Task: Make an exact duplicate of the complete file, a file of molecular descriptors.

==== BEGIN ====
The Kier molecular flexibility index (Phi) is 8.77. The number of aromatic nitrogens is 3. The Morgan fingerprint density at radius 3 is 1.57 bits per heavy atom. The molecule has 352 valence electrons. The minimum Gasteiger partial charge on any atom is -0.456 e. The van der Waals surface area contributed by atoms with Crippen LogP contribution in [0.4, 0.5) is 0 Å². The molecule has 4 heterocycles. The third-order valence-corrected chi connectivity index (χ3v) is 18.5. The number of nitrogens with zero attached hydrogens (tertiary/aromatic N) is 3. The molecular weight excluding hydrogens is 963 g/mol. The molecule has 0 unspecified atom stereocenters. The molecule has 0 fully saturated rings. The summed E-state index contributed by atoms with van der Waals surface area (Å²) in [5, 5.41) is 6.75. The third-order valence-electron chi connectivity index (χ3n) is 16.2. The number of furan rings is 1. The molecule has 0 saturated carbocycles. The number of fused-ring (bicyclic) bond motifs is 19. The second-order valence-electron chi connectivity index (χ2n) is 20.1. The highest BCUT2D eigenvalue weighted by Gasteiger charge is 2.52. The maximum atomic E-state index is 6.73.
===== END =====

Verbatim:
The Kier molecular flexibility index (Phi) is 8.77. The number of aromatic nitrogens is 3. The Morgan fingerprint density at radius 3 is 1.57 bits per heavy atom. The molecule has 352 valence electrons. The minimum Gasteiger partial charge on any atom is -0.456 e. The van der Waals surface area contributed by atoms with Crippen LogP contribution in [0.4, 0.5) is 0 Å². The molecule has 4 heterocycles. The third-order valence-corrected chi connectivity index (χ3v) is 18.5. The number of nitrogens with zero attached hydrogens (tertiary/aromatic N) is 3. The molecular weight excluding hydrogens is 963 g/mol. The molecule has 0 unspecified atom stereocenters. The molecule has 0 fully saturated rings. The summed E-state index contributed by atoms with van der Waals surface area (Å²) in [5, 5.41) is 6.75. The third-order valence-electron chi connectivity index (χ3n) is 16.2. The number of furan rings is 1. The molecule has 0 saturated carbocycles. The number of fused-ring (bicyclic) bond motifs is 19. The second-order valence-electron chi connectivity index (χ2n) is 20.1. The highest BCUT2D eigenvalue weighted by Gasteiger charge is 2.52. The maximum atomic E-state index is 6.73.